Comprised of twelve songs that fittingly break down the angularities of their creator’s personality, it was obvious from the get-go that Jake Allen’s 2011 masterpiece Etherica was going to be a powerful listen for some time to come when it initially dropped, but few could have gauged the staying power it would have over the proceeding decade. From the gentle thrust of a timeless “The Witness” to the growl of “Ascension,” rock n’ roll vitality of “Fix Me Professor” and blistering self-awareness of its title track, Etherica is a cathartic thrill-ride that demands the attention of listeners from beginning to end in true progressive fashion, and I would be lying if I didn’t admit how crisp it sounds even now, ten years after it first dropped. Its stylishness has come into its own in more ways than one, while its concept is arguably more aesthetically relevant now than ever before. 


“Dinosaur,” the smothering hard rock ballad “Like a Feather” and introspective throw-down “Euphoric” have aged particularly well, and though they definitely might have translated as being a little compositionally experimental at the time of their initial release, I think they sound very focused and on-point for current trends in western indie rock. There’s a discipline to the overall premise of this piece that would go on to influence the construction of both Allen LPs to follow – Deviant Motions and last year’s Affirmation Day – but it’s so raw and unfiltered here, scarcely leaving us unsure of what emotions really are simmering beneath the surface. 


Jake is currently positing remastered videos of the song’s live performances from “The Hollow Sound of Melody” DVD. What’s more Jake Allen is planning on giving us a live in-studio performance to commemorate the tenth anniversary of Etherica this March, and I sincerely hope he includes “Indian Summer,” “Dahlia,” the aforementioned “The Witness” and extended jam “The Ransom” in his setlist. There’s still an enormous amount of poetic value to each of the songs included in this LP, and considering the amount of buzz surrounding the songwriter who brought them to life in the first place, I think it would be marvelous to hear them as presented by the mature, seasoned player he’s become since the dawn of the new decade. Nothing can compare to the intimacy of a legit concert experience, but just having the chance to rediscover these tracks in 2021 is a nice treat for any indie aficionado.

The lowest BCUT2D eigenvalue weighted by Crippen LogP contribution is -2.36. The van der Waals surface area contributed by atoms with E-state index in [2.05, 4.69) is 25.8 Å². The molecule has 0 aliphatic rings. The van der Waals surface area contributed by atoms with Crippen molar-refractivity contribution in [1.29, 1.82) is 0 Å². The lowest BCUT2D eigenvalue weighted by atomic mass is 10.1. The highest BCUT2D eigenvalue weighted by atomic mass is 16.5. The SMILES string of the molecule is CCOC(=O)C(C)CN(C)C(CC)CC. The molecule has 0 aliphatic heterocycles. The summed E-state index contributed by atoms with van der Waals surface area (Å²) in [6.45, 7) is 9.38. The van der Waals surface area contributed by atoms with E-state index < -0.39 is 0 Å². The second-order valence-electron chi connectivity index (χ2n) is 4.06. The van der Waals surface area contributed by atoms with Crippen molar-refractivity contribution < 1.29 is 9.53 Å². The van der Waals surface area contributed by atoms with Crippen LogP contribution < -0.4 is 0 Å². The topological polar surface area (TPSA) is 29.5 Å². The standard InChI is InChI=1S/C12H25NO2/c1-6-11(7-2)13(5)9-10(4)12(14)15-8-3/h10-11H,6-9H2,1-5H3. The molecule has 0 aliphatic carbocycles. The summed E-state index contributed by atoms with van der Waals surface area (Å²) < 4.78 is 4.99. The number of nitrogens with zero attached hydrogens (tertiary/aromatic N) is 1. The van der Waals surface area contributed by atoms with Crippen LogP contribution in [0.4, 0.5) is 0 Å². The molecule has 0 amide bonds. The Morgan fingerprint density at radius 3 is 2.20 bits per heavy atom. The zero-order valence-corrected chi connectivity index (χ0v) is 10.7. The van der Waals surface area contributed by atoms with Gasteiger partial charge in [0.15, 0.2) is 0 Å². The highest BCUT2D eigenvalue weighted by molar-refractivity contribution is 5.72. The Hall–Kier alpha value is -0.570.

It’s easy to understand why so many critics have been talking about the one and only Jake Allen recently after listening to a few cuts of his Etherica LP, and if you haven’t already taken the time out to give it a spin yourself, March 10th just might be presenting you with the perfect moment to do so. I can’t wait to hear what Allen is going to come up with in the studio next, and given the active status of his collaboration with Nine Inch Nails’ Jerome Dillon, I have a feeling we won’t have to wait too long before receiving more of his quality content on record store shelves everywhere. Etherica is a trip down memory lane for sure, and one that surprisingly doesn’t feel as old school as I had originally anticipated it would. 

Don’t miss the Livestream on March 10th.

The Special edition “Etherica” Tenth Anniversary Package is currently available, but only for a limited time. Offer expires on 3/10.



Garth Thomas